Three Countries in 8 Days: El Salvador, Honduras, Nicaragua
We had a date for Christmas with Costa Rica, but had been finding it difficult to end our relationship with Guatemala. This left us a mere 8 days to make our way through three countries: El Salvador, Honduras, Nicaragua. It is impossible to characterize a country visited for a matter of days if not just hours…so here we simply recount some of our experiences and preliminary impressions.
We hadn’t originally planned to visit these three countries, being very aware of their reputations as potentially dangerous and what with my stomach taking issue with countries with less-than-ideal sanitation practices. In the event, the cost of flying made overland travel the better option, so we decided that we may as well take a look at the so-called wilder parts of Central America. We’re glad we did.
We arrived at the San Salvador bus station after dark, a precarious time of day to find yourself at any big-city bus station in Central America. After the 12-hour journey, we were tired and hungry to boot. Hence, when a man offered us his taxi services to our destination on the coast, we availed ourselves of his offer despite the fact that it cost more than the bus journey from the North-east of Guatemala to San Salvador. Doh!
Note to others and our future selves: Similar to that adage that one should not grocery shop on an empty stomach, don’t take buses scheduled to arrive in the dark. Oh, and a corollary: even if it isn’t scheduled to arrive after dark, if it is a long bus journey, add 2-3 hours to the time they claim it will take.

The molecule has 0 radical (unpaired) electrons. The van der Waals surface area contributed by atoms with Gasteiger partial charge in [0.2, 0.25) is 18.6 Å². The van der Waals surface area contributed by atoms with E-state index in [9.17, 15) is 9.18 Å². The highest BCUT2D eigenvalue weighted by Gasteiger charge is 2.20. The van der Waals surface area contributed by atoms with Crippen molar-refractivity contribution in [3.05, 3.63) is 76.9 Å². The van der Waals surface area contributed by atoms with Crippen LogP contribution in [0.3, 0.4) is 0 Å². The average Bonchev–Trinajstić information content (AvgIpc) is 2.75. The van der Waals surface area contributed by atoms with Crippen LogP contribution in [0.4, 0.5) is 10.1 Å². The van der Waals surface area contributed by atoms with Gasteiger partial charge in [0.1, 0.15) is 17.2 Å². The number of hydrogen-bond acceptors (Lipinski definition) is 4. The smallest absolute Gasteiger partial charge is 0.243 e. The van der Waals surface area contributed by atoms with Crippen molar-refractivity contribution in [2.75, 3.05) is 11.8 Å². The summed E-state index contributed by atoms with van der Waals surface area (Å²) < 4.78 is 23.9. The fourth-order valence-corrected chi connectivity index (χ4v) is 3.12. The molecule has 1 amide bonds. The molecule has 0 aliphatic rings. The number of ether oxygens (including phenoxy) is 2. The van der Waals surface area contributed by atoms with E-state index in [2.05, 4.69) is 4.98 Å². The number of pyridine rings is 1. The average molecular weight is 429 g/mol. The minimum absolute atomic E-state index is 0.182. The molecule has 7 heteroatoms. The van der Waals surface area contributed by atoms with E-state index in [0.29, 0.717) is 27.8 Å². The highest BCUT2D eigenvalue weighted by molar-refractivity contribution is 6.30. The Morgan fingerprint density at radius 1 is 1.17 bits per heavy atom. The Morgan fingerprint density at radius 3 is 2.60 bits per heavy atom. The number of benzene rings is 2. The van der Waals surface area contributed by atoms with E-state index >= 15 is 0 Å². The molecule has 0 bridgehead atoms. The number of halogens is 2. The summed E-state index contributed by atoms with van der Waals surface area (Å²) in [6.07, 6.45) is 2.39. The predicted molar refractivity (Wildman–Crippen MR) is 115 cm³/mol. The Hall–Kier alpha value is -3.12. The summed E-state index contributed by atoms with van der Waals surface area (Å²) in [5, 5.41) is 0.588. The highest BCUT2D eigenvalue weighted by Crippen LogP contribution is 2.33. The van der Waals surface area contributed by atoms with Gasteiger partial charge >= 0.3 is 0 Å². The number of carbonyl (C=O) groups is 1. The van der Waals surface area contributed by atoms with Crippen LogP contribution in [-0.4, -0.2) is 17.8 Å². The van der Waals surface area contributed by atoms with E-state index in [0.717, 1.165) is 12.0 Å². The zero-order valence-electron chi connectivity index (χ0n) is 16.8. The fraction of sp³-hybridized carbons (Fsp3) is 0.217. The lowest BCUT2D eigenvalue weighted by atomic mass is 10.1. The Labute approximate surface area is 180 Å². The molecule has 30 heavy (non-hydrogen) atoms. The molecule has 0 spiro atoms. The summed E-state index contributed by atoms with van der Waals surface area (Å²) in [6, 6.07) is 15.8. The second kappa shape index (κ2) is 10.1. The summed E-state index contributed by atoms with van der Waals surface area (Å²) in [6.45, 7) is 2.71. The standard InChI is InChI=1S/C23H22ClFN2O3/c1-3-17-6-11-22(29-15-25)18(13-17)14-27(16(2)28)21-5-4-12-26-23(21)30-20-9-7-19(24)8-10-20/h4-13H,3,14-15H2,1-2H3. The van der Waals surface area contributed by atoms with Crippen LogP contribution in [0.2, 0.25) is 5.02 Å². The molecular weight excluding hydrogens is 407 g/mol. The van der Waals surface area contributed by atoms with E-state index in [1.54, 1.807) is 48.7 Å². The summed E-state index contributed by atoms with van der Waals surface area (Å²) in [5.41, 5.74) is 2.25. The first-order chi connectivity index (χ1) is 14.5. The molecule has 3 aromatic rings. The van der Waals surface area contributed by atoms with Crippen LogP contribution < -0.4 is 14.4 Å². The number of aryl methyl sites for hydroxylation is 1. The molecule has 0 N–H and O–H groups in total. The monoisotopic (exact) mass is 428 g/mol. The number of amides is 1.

After our 87th harrowing road journey since our travels began, he dropped us off at our hostel in Playa El Tunco, and our stress soon fell away. We chose to spend a few days in El Salvador to break up the journey between Guatemala and Nicaragua and, at the end of our stay, we were very glad of this decision. El Tunco is essentially a surf town and we were staying at a surf hostel. But we don’t surf — whoops. Still, if you are looking for a sleepy-but-friendly town on a beautiful beach with amazing sunsets and an array of eateries across the gamut of prices, then you don’t need to surf to be content here. You just need a bathing suit/trunks and flip-flops, really.
A habit we developed from the beginning of our stay was a 5:30pm visit to the bar on the beach less than 30-seconds away from our hostel. There we would purchase a large bottle of beer to share and then plonk ourselves down on the wooden chairs to watch the sun do its thing and the surfers and last of the beach-goers do theirs. All of this was usually set to some groovy tunes being spun by the DJ behind us. Most excellent. 🙂
Another habit that I (but not banana-hating Toby) developed in a short period of time was to knock on the door of a little bungalow across the street to ask the lady inside for a chocobanana. This was done on the advice of our hostel neighbours who had been living in El Tunco for 3 weeks. For those not familiar with the chocobanana, it is a frozen banana dipped in chocolate and nuts. Apparently, this very item was “invented” in my own home town! I don’t know if that is true or not, but the lady who sells them out of her home charges something like 30 cents. I doubt you can get them for that cheap on Balboa Island any more. In any case, I highly recommend getting your daily fruit allowance in this form (i.e., chocolate covered).